COEN 180
Field Effect Transistors

Transistor Basics

Field Effect Transistors (FET) use the strength of an electric field to control the conductivity of a connection. There are two types, the Junction FET (JFET) and the Metal Oxide Semiconductor Field Effect Transistor (MOSFET).

Junction Field Effect Transistors

Figure 1: N-Channel JFET

In Figure 1, the connection between source and gate passes through the N-doped portion of the silicon. The width of the channel is a measure for the conductivity between the source and the gate. If the gate is positive, then negative carriers are removed from the channel, which then becomes smaller and less conductive. If the gate becomes more negative, then the channel becomes wider and more conductive. We can increase the efficiency of this design by placing another copy of the gate on the other side of the channel.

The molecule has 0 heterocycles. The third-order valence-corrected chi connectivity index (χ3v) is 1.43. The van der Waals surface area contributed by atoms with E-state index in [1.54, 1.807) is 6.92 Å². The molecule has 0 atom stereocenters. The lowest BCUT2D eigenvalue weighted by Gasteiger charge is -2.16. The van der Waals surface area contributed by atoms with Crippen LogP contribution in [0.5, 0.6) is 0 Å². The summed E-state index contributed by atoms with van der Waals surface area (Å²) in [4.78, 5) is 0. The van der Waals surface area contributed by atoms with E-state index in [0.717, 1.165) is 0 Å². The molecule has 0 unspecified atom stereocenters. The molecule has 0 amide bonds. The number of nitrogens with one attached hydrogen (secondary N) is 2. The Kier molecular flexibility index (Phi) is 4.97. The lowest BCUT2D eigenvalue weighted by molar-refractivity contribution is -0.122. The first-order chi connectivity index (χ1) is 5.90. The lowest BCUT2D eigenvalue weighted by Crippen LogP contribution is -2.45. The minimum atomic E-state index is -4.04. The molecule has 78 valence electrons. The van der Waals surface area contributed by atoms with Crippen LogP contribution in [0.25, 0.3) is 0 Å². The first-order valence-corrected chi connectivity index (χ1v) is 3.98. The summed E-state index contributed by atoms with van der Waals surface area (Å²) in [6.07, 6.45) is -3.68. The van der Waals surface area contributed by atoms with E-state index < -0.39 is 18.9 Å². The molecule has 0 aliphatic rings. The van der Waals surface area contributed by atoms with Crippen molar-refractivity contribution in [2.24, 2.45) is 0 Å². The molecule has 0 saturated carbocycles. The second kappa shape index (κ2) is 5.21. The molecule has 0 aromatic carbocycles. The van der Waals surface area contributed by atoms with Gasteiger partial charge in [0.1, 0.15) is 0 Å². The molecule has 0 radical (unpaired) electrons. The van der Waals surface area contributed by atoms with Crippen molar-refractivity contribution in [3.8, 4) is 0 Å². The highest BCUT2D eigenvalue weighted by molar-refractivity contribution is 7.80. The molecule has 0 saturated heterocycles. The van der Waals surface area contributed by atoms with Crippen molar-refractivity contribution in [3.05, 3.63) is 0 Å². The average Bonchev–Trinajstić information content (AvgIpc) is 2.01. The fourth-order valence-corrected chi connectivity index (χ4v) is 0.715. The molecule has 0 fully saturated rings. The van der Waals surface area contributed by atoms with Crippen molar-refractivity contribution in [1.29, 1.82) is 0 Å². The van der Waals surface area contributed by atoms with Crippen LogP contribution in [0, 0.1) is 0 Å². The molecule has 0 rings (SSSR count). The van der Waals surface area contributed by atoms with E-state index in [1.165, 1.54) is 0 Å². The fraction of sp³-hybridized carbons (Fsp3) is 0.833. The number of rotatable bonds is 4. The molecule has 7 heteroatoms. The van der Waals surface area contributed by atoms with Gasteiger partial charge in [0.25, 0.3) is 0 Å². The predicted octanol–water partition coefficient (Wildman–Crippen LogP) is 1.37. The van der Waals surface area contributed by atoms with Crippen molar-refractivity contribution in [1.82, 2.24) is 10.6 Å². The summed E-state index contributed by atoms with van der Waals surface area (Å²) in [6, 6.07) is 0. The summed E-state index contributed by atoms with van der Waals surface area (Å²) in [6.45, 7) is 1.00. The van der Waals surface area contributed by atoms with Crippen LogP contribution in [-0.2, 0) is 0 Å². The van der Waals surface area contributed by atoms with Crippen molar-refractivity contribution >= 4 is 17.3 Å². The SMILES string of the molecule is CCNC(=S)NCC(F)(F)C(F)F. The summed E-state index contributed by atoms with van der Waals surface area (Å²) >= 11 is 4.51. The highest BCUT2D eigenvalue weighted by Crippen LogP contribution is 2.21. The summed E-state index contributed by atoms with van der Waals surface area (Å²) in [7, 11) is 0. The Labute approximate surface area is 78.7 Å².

See also the Scots guide to Electronics on JFET, the PBS series on transistors, or at Thinkquest.

Metal Oxide Semiconductor Field Effect Transistor

In contrast to the JFET, the gate is electrically isolated from the channel in a MOSFET. The isolation is achieved by a layer of silicon oxide. There is a small channel underneath the gate, which allows conductivity between the source and the drain. However, if the gate is charged negatively, then this channel vanishes.

Figure 2: N-Channel MOSFET


© 2003 Thomas Schwarz, S.J., COEN, SCU                                                                              SCU            COEN            T. Schwarz            COEN 180